Steven Jordan’s lifelong dream of being an artist pays off with a strong following for his brilliant oil paintings of the Lowcountry life
By JASON A. ZWIKER
It was a good day for Steven Jordan. He passed the afternoon teaching a class of aspiring painters with the Mt. Pleasant based social art program Fear No Easel. Afterwards, just for fun, he set up his own easel near the docks of Shem Creek while sunset scattered the colors of the sky.
“It’s a nice place to paint,” he says. “There’s marsh on one side, harbor on the other. And it’s a social place. People walk by, stop to chat.”
Bright colors and dashes of whimsy, brushed on canvas with a slow, Southern style: maybe that’s why his paintings stay so popular with Lowcountry visitors and locals alike year after year. It’s easy on the eyes and every scene reminds you that there’s warm water, a friendly dog, and a cold drink somewhere.
Jordan was born in the South Carolina upstate - Anderson, to be exact - but his high school did not begin to offer art classes until the year after he graduated.
“I was the first person in my family to make an attempt at being an artist,” he says. “I wasn’t surrounded by people who bought paintings or went into art galleries when I was growing up. But there was something about the life of an artist that really appealed to me.”
Ask Jordan about the kinds of early impressions that may have nudged him toward a career in painting and he’ll speak of his father, who worked with his hands; his mother, who decorated multi-tiered wedding cakes for the sheer enjoyment of the process; his best friends, twin brothers who took the initiative to study art at home, via the Famous Artists mail-order art instruction program, despite the lack of a dedicated curriculum at their school.
And finally, there was his 11th grade English teacher. “He was taking a Life Drawing class at Clemson University,” he recalls. “He would bring the charcoals he was working on with him to English class.” Something in the simple beauty of those sketches stirred ambition in Jordan. “I thought, wow, this would really be a neat way to spend my life.”
That’s exactly what he set out to do. First, by majoring in art at the University of South Carolina, and then, after receiving his Bachelor of Fine Arts degree at USC, by studying with the Art Students League in New York.
It was during a sketching trip to Charleston, with his friends, that he discovered the place where his art would truly blossom. “As soon as I saw Shem Creek, I knew this was where I wanted to be.”
It takes time to build both a portfolio and a following, so, along the way, he framed pictures, worked in graphic design, and taught art. But the dream of being a full-time artist was always the goal. “I guess I just never liked the idea of shift work, of going to work when someone tells you to go,” he says. “But then, I didn’t have a child until much later in life. I figured if it was just me by myself, and I was starving once in a while, that wasn’t so bad. Once you have a family it’s a lot different.”
Jordan made a way for himself as an artist by painting light and shadow playing across downtown Charleston and by painting beaches, with their perennial crop of colorful blankets and umbrellas. As the easy, gracious feel of the Lowcountry began to show through in his paintings, visitors began to ask specifically for his work.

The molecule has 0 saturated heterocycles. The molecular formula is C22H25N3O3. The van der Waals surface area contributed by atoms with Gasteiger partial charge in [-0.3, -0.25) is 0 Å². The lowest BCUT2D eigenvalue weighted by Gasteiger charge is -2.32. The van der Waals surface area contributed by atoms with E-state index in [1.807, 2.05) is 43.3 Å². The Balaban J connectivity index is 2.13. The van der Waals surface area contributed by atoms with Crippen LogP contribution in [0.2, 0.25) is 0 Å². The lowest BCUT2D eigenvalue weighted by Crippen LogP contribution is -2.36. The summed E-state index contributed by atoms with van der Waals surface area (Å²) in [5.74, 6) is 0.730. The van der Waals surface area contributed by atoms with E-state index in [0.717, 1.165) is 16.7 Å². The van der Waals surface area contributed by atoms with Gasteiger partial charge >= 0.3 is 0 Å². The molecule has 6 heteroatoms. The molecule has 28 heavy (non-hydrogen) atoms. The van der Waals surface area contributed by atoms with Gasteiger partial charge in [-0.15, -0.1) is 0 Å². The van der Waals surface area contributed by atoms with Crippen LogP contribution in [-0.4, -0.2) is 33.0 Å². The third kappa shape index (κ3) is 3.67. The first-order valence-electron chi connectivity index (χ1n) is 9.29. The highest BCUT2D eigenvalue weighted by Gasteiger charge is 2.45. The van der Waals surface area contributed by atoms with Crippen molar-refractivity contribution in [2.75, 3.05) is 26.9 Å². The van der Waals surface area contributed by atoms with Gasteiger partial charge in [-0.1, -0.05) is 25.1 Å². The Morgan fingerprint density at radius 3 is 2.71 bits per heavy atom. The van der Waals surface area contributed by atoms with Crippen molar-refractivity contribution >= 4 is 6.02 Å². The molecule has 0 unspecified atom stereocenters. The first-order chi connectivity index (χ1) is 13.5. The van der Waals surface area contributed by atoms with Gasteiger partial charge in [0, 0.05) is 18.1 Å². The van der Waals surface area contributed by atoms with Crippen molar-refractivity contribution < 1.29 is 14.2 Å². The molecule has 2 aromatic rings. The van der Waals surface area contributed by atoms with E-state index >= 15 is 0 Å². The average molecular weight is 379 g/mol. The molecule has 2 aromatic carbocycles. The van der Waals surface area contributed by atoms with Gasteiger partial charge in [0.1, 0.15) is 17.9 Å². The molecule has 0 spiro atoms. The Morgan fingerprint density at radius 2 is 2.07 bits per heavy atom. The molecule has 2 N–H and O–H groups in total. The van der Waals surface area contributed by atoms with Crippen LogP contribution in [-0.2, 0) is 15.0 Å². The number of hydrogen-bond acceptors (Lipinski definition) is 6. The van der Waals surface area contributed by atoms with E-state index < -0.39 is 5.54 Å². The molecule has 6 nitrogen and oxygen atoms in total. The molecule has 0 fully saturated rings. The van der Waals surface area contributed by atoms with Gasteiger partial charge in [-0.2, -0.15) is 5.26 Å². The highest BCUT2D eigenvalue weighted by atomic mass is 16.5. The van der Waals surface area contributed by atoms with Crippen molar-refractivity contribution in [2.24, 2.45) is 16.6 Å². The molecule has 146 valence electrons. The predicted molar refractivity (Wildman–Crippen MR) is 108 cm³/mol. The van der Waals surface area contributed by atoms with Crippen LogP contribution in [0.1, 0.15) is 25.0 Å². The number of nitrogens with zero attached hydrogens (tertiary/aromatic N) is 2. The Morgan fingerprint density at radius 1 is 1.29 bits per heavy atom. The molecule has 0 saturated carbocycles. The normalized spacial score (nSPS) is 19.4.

“Ironically,” he adds, “I also really enjoy painting snow.”
In fact, among his personal favorites from his paintings is one from 1973, the year in which 7 inches of snow fell on Charleston. He rode his bicycle out to Shem Creek, found a vantage point from which to work, and began to paint. “It was magical to see the shrimp boats in the snow.”
At least once a year he vacations in places like Colorado just to get his fill of winter beauty to wash across canvas. “I taught myself to ski just because I loved being in that terrain.”
Jordan’s work has appeared in major exhibitions throughout the country and he is an elected member of the Rocky Mountain Watermedia Society, Watercolor West, Pastel Society of America, and the American Watercolor Society.
Despite his accolades, he remains an easygoing person with a healthy sense of humor that often flows directly into his art. “I’m in the process of gathering old fishing reels,” he says. “I plan to use them in a ‘Reel Art’ piece.” He’s also used old food strainers and wall-mounted telephones in similar arrangements with titles like “Strainers in the Night” and “Don’t Talk to Strainers”. While he’ll grant you that there’s not much of a market for novelty art, it’s something he enjoys. And the enjoyment of it is really the main point for him.
“A few years back at the Southeastern Wildlife Exposition, I was looking at the paintings and thinking that they were all so serious. I wanted to do something whimsical.”
That thought eventually led to a wonderful series of paintings in which lions, gorillas, and rhinos are playfully imagined to be wandering through, and interacting with the iconic tourist sites of Charleston (this also led to Wildlife in Charleston: A Children's Book for Grownups, with author Will Moredock).
His latest ongoing project, Mirror Days, continues that sense of whimsy, with a touch of bittersweet added in. “I had the idea to do a series of paintings featuring the colleges of South Carolina in rearview mirrors, sort of like that last look back right after graduation.”
“That’s a moment that really makes you feel something, when you’re looking back at where you’ve been, and moving on to something new. That’s the kind of memory I want to share.”